Specifically, if the Spline Function is used, at least one of the principal peaks of the chromatogram x may be used as a knot. Otherwise, all the retention times xi of the principal peaks are used as the knots. Preferably, the Spline Function is a natural cubic Spline Function and, in this case, it may be derived as follows:

When denoting the selected group of retention times (or knots) as (xo, yo), (x1, y1), . . . , (xn, yn), the natural cubic Spline Function in a narrow interval [xj-1, xj ] may be referred to as Sj (x) and the value of its second differential coefficient at x=xj can be referred to as Sj "(xj)=Mj. In addition, the distance of said narrow interval is denoted as hj =xj -xj-1. While, Sj "(x) should be linear in the interval [xj j-1, xj ] and therefore, the following relation must be fulfilled: ##EQU5## Since the conditions: Sj (xj)=yj and Sj (xj-1)=yj-1 are given, the double integral of the aforementioned second differential Sj "(x) can provide the following equation. ##EQU6##

The remaining retention times may be calculated according to this equation. The coefficients Mj (j=1,2, . . . , n-1) may be obtained according to the conditions for continuity: ##EQU7## that is, Mj may be calculated by solving the following simultaneous equations: ##EQU8## where Mo =Mn =0.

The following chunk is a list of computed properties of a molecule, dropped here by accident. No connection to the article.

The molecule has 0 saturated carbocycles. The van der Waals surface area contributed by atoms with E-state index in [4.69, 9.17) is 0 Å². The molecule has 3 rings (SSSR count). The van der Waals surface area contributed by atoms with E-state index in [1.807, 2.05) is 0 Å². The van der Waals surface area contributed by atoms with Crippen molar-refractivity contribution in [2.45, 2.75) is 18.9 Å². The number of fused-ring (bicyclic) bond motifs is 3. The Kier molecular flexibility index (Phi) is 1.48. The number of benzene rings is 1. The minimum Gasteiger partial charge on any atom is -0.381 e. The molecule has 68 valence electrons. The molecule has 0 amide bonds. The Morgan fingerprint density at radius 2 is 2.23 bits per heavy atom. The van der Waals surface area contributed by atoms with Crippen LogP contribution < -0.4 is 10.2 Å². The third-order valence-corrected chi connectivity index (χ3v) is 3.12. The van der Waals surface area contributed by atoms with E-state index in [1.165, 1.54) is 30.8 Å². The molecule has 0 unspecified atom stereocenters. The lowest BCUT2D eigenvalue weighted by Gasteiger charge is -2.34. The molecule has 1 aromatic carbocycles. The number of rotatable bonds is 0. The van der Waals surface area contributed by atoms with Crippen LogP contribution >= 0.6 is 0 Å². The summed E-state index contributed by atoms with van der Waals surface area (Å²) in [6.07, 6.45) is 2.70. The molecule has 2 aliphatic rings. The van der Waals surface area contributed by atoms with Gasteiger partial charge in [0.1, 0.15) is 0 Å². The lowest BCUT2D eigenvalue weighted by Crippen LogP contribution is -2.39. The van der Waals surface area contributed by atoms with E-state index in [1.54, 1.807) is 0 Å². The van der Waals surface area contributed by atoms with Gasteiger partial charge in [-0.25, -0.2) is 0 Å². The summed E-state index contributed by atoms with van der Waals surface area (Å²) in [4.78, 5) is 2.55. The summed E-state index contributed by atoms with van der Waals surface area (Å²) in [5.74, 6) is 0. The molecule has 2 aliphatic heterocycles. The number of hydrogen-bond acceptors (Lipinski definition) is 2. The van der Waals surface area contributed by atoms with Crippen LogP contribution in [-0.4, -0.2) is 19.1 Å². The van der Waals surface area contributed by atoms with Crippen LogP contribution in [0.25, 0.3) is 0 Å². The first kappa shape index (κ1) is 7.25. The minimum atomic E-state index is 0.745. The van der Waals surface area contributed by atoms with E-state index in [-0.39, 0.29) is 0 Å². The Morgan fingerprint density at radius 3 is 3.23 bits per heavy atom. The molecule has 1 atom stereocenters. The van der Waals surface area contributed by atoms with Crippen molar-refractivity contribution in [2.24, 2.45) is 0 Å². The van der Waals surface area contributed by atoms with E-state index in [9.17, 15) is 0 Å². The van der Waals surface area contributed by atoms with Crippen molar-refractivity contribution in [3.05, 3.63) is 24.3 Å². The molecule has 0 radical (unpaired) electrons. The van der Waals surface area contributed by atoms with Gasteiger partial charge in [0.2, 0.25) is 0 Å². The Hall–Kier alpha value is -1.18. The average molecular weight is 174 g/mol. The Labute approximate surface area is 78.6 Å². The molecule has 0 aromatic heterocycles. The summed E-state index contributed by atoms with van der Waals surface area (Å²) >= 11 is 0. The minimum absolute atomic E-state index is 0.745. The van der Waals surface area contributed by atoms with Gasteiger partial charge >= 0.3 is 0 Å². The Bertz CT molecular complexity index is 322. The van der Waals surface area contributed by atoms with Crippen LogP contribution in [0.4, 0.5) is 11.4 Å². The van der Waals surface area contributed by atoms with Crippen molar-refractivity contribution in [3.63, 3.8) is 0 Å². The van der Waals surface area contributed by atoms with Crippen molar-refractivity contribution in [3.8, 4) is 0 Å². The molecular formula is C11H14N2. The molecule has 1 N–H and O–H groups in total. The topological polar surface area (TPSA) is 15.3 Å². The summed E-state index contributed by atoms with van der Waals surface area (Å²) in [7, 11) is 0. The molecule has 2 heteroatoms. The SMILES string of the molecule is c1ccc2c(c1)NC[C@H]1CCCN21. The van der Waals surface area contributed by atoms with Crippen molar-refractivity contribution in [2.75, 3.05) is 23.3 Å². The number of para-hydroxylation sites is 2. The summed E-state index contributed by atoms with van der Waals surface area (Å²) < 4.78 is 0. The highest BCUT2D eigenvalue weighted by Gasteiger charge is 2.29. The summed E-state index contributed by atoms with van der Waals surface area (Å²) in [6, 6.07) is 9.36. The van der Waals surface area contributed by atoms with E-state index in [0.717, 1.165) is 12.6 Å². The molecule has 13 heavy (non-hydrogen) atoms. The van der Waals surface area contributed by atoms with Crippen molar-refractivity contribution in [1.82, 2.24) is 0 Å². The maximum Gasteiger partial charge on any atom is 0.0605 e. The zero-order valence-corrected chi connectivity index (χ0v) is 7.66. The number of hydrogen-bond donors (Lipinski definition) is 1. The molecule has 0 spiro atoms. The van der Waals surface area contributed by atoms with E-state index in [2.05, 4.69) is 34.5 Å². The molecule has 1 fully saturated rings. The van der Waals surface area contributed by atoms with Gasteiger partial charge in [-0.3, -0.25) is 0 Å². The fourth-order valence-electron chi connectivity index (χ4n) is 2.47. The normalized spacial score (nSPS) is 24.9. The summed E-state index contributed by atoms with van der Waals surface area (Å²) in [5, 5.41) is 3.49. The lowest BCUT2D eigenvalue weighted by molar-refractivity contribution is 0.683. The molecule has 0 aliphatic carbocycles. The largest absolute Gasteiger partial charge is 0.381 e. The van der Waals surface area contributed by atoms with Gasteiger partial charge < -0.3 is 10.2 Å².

The principal peaks should be present in both chromatograms to be analyzed according to the system of this invention and generally, it is preferable to select at least two peaks corresponding to the principal components as the principal peaks.

The principal peaks which constitute the reference for processing retention times may be experientially determined and this is sufficient in most of the cases. However, if there is no principal peak and if the amount of each component separated i.e., the area or the height of each peak appearing in the chromatogram substantially varies, it is effective to determine the principal peak(s) according to a statistical method.

When determining the principal peak(s), it may be possible to utilize a part or whole of the chromatogram to be analyzed or other chromatogram separately obtained. Moreover, the internal standard method may also be used. According to the internal standard method, the peak(s) of the standard material may be used as the principal peak(s), which is obtained by adding a certain standard material to all of the samples and carrying out the chromatography measurement. When a single material is used as the standard, it is preferably selected so that the retention time thereof is equal to a half of the total measuring time and that the peak thereof is situated around the middle part of the chromatogram obtained. While, if a plurality of standard materials are used, these materials are prefarably selected to that the peaks thereof are uniformly distributed over the whole region of the chromatogram. In addition, these standard materials may also be selected so that each peak thereof appears before or behind a certain knot, since the conversion of the retention time is possibly complicated in such a case where the gradient elution condition is changed, particularly, in the liquid chromatography. The amount of the standard material should be determined such that the peaks thereof may easily be distinguished from those of components contained in the sample to be analyzed with respect to the retention time, the area or the height of the peak.